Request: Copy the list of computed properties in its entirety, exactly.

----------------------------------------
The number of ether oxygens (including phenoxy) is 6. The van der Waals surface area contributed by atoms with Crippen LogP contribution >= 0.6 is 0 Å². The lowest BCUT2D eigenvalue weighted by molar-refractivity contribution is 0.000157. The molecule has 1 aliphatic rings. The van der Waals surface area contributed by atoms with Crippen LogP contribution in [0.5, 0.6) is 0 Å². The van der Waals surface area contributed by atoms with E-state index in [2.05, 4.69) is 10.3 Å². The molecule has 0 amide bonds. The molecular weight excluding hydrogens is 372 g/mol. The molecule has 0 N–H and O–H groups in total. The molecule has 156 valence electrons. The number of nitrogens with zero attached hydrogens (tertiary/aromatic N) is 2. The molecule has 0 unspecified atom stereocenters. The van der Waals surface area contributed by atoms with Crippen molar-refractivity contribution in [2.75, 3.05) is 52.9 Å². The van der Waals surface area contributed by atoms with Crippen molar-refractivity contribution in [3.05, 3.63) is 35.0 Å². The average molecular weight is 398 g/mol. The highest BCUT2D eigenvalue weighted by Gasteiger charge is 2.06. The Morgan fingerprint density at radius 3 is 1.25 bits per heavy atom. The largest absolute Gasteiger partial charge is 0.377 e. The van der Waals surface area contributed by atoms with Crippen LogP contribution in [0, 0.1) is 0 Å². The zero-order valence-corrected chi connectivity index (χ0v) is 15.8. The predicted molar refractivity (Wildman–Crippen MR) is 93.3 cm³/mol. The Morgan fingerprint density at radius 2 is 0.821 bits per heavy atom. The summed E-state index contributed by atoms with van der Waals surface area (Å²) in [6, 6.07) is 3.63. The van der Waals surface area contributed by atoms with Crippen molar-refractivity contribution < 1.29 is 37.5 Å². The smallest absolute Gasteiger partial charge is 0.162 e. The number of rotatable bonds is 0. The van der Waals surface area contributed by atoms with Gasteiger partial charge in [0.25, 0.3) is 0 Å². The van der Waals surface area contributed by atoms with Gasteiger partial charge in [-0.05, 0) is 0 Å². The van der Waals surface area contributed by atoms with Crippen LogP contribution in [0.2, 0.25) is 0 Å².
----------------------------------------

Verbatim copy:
The number of ether oxygens (including phenoxy) is 6. The van der Waals surface area contributed by atoms with Crippen LogP contribution >= 0.6 is 0 Å². The lowest BCUT2D eigenvalue weighted by molar-refractivity contribution is 0.000157. The molecule has 1 aliphatic rings. The van der Waals surface area contributed by atoms with Crippen LogP contribution in [0.5, 0.6) is 0 Å². The van der Waals surface area contributed by atoms with E-state index in [2.05, 4.69) is 10.3 Å². The molecule has 0 amide bonds. The molecular weight excluding hydrogens is 372 g/mol. The molecule has 0 N–H and O–H groups in total. The molecule has 156 valence electrons. The number of nitrogens with zero attached hydrogens (tertiary/aromatic N) is 2. The molecule has 0 unspecified atom stereocenters. The van der Waals surface area contributed by atoms with Crippen molar-refractivity contribution in [2.75, 3.05) is 52.9 Å². The van der Waals surface area contributed by atoms with Crippen molar-refractivity contribution in [3.05, 3.63) is 35.0 Å². The average molecular weight is 398 g/mol. The highest BCUT2D eigenvalue weighted by Gasteiger charge is 2.06. The Morgan fingerprint density at radius 3 is 1.25 bits per heavy atom. The largest absolute Gasteiger partial charge is 0.377 e. The van der Waals surface area contributed by atoms with Crippen LogP contribution in [0, 0.1) is 0 Å². The zero-order valence-corrected chi connectivity index (χ0v) is 15.8. The predicted molar refractivity (Wildman–Crippen MR) is 93.3 cm³/mol. The Morgan fingerprint density at radius 2 is 0.821 bits per heavy atom. The summed E-state index contributed by atoms with van der Waals surface area (Å²) in [6, 6.07) is 3.63. The van der Waals surface area contributed by atoms with Crippen molar-refractivity contribution < 1.29 is 37.5 Å². The smallest absolute Gasteiger partial charge is 0.162 e. The number of rotatable bonds is 0. The van der Waals surface area contributed by atoms with Gasteiger partial charge in [0.25, 0.3) is 0 Å². The van der Waals surface area contributed by atoms with Gasteiger partial charge in [-0.05, 0) is 0 Å². The van der Waals surface area contributed by atoms with Crippen LogP contribution in [0.2, 0.25) is 0 Å².